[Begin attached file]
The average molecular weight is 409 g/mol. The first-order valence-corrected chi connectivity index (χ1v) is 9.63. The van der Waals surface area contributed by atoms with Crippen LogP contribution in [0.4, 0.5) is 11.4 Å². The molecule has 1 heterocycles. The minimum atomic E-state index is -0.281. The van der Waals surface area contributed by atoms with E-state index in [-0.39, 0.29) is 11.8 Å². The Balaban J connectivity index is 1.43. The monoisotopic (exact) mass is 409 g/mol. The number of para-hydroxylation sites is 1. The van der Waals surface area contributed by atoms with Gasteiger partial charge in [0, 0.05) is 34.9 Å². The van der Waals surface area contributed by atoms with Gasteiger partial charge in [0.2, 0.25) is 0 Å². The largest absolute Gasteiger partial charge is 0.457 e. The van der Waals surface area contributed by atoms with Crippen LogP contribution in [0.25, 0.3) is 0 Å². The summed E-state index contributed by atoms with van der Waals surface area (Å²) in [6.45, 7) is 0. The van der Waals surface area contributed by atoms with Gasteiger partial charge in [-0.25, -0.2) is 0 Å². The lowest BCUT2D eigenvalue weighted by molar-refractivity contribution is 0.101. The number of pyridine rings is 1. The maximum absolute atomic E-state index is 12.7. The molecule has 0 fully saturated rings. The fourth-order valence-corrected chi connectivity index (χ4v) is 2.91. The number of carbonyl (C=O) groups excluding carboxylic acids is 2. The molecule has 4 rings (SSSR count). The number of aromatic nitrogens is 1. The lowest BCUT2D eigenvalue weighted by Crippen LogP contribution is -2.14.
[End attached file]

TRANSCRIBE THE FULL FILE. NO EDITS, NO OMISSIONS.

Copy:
The average molecular weight is 409 g/mol. The first-order valence-corrected chi connectivity index (χ1v) is 9.63. The van der Waals surface area contributed by atoms with Crippen LogP contribution in [0.4, 0.5) is 11.4 Å². The molecule has 1 heterocycles. The minimum atomic E-state index is -0.281. The van der Waals surface area contributed by atoms with E-state index in [-0.39, 0.29) is 11.8 Å². The Balaban J connectivity index is 1.43. The monoisotopic (exact) mass is 409 g/mol. The number of para-hydroxylation sites is 1. The van der Waals surface area contributed by atoms with Gasteiger partial charge in [0, 0.05) is 34.9 Å². The van der Waals surface area contributed by atoms with Gasteiger partial charge in [0.2, 0.25) is 0 Å². The largest absolute Gasteiger partial charge is 0.457 e. The van der Waals surface area contributed by atoms with Crippen LogP contribution in [0.25, 0.3) is 0 Å². The summed E-state index contributed by atoms with van der Waals surface area (Å²) in [6.45, 7) is 0. The van der Waals surface area contributed by atoms with Gasteiger partial charge in [-0.25, -0.2) is 0 Å². The lowest BCUT2D eigenvalue weighted by molar-refractivity contribution is 0.101. The number of pyridine rings is 1. The maximum absolute atomic E-state index is 12.7. The molecule has 0 fully saturated rings. The fourth-order valence-corrected chi connectivity index (χ4v) is 2.91. The number of carbonyl (C=O) groups excluding carboxylic acids is 2. The molecule has 4 rings (SSSR count). The number of aromatic nitrogens is 1. The lowest BCUT2D eigenvalue weighted by Crippen LogP contribution is -2.14.